Being Biracial

I am Korean and Indian.

So much these days is focused on race. This is something that has never been a problem for me. But, it is something that has caused a lot of confusion, everywhere I go.

“People look at me like I’m a math problem.” Jo Koi once said. It is a feeling I am all too familiar with. Since I was taken to daycare, everyone has asked about my ethnicity. Some people don’t even ask. They walk up to me and speak to me in Spanish. Some people assume I’m Italian. It isn’t something that happens consistently, only enough to be a bit annoying here and there. I hear things like “you must love rice!” and “wow, how did that happen?”. I don’t take offense, although it is offensive. When black people bring up slavery, I don’t tell them that Indians were enslaved longer…and in their own country. And when people talk about Koreans eating dog, I don’t tell them about what they eat in their home countries or how that was only during the depression (which they also did here in the U.S.).

I never really encountered racism…you can’t when people don’t know what you are. But, once people find out I’m biracial and what ethnicity I am, the stereotypes ensue. “No wonder you’re short”, “But, you’re so tan”, “You must love spicy food”…

But, I am never accepted anywhere. And never will be. To Koreans, I’m Indian. To Indians, I’m Korean. And to Americans, I’m an oddity. Something that happened by accident one time- and isn’t that weird?

I’ve learned something in the thirty something years I’ve been living with this. None of it matters. Ultimately, it doesn’t. Maybe you didn’t get a ticket because of your race…maybe it was because you were speeding. Maybe someone really is targeting you because of race. But, isn’t that sadder for them than you? Isn’t it worse that they live in that world? I’m not saying it’s ok. I’m just saying that the way you talk about that gay guy behind his back isn’t any better. Nor the way you talk about the girl who just walked by in the short skirt. A little perspective can change the world. Or, at least yours.

Here is a buzzfeed video about being biracial that was a little controversial:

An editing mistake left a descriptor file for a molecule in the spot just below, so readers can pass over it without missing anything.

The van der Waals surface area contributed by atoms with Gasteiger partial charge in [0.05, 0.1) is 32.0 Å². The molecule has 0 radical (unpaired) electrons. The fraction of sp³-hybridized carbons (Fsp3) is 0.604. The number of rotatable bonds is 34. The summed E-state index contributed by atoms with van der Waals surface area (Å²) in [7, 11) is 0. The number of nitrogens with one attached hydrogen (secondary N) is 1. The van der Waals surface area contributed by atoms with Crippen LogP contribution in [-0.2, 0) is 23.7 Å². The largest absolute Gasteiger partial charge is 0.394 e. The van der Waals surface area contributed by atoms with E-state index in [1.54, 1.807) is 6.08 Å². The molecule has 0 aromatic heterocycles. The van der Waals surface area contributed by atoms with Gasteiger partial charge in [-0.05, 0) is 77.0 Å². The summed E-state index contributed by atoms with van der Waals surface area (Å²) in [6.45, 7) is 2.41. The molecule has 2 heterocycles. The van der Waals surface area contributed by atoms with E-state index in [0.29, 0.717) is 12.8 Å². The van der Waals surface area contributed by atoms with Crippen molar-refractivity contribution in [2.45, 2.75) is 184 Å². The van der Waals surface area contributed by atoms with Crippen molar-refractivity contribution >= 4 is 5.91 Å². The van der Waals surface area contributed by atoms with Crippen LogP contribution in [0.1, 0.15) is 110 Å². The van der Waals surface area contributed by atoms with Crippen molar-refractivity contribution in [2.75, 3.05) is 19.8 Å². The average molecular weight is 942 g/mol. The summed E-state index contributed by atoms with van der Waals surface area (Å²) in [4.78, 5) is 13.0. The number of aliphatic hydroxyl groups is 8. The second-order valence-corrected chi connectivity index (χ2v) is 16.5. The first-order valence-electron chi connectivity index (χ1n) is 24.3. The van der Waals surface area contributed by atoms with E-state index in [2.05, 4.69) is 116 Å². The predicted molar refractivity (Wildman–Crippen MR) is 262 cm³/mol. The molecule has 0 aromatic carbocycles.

http://www.buzzfeed.com/shanewhitaker/when-nobody-knows-youre-biracial#.ss04668xN

Here is something I wrote for Hapa Voice many moons ago…:
Korean, East Indian

2 Comments Add yours

  1. John Bickel says:

    it was interesting hearing about your experiences, here and in that other linked post. my two favorite people are mixed race, my kids, both Thai and American (or Asian and white, as races go, but “race” doesn’t mean any one thing as it once seemed to). it’s been interesting helping them balance the mix of backgrounds, especially within the context of living in Thailand, where aspects of American culture can drop out. self-identity will be more of an issue for them as they get older but I think never really a problem, since they’ve always grown up with that background, and since Thailand is positive about some other races and nationalities (but only some–odd how that goes).

    it’s odd that you don’t feel as if you are accepted. related to various background with others of mixed race or nationality in the US I didn’t feel there was much divide there, even where I’m originally from, a rural area with limited minorities, but much less so in other places I’ve lived where diversity is more common, including Texas, Colorado, and Hawaii. it was interesting living in Hawaii because my wife could say “you are the only haole in this place” (a slur for white people), and she really was better accepted in a lot of settings than I was.

    Like

    1. Julie Jones says:

      I agree, some places are more accepting than others. I think we’ve come a long way, but when I was a kid it was just a tad different. I wasn’t ill treated. I just wasn’t really accepted. It was always “yeah, but you’re only half”… as if I weren’t able to speak to things. As if all my thoughts, experiences and even my blood were o ly half as good. But, after I graduated high school, I started doing what I wanted and discovering who I was as a person. The less I tried to find a place I fit in or was accepted, the more I found myself. And the less people said those things…because I didn’t care enough to give them the opportunity.

      I will admit, it would be nice to feel like Koreans or Indians truly accepted me. But, I don’t care. It isn’t integral to my life. Lol

      Like

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